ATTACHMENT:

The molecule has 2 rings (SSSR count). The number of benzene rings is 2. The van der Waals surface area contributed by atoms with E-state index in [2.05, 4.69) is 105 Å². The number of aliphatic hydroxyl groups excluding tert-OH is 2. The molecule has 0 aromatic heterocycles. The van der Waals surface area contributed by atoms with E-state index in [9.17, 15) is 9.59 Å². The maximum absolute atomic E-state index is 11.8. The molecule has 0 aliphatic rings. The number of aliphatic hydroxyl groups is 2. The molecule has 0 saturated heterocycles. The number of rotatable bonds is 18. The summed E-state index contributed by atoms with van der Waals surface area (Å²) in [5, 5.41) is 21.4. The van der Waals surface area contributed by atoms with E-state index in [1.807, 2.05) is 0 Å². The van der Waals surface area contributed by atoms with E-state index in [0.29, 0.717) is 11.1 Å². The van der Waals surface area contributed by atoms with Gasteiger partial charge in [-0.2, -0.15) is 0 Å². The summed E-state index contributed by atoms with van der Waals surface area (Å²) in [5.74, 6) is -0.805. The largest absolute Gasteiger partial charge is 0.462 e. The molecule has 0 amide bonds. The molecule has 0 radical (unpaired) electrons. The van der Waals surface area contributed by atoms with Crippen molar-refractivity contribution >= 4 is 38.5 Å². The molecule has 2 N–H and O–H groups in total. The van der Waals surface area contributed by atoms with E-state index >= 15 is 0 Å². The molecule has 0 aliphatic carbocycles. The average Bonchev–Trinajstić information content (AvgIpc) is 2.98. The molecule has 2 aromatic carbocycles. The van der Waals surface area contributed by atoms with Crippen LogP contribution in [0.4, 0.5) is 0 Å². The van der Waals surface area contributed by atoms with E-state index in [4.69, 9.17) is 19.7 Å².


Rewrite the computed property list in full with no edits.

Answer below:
The molecule has 2 rings (SSSR count). The number of benzene rings is 2. The van der Waals surface area contributed by atoms with E-state index in [2.05, 4.69) is 105 Å². The number of aliphatic hydroxyl groups excluding tert-OH is 2. The molecule has 0 aromatic heterocycles. The van der Waals surface area contributed by atoms with E-state index in [9.17, 15) is 9.59 Å². The maximum absolute atomic E-state index is 11.8. The molecule has 0 aliphatic rings. The number of aliphatic hydroxyl groups is 2. The molecule has 0 saturated heterocycles. The number of rotatable bonds is 18. The summed E-state index contributed by atoms with van der Waals surface area (Å²) in [5, 5.41) is 21.4. The van der Waals surface area contributed by atoms with E-state index in [1.807, 2.05) is 0 Å². The van der Waals surface area contributed by atoms with E-state index in [0.29, 0.717) is 11.1 Å². The van der Waals surface area contributed by atoms with Gasteiger partial charge in [-0.2, -0.15) is 0 Å². The summed E-state index contributed by atoms with van der Waals surface area (Å²) in [5.74, 6) is -0.805. The largest absolute Gasteiger partial charge is 0.462 e. The molecule has 0 amide bonds. The molecule has 0 radical (unpaired) electrons. The van der Waals surface area contributed by atoms with Crippen molar-refractivity contribution >= 4 is 38.5 Å². The molecule has 2 N–H and O–H groups in total. The van der Waals surface area contributed by atoms with E-state index >= 15 is 0 Å². The molecule has 0 aliphatic carbocycles. The average Bonchev–Trinajstić information content (AvgIpc) is 2.98. The molecule has 2 aromatic carbocycles. The van der Waals surface area contributed by atoms with Crippen LogP contribution in [0.4, 0.5) is 0 Å². The van der Waals surface area contributed by atoms with E-state index in [4.69, 9.17) is 19.7 Å².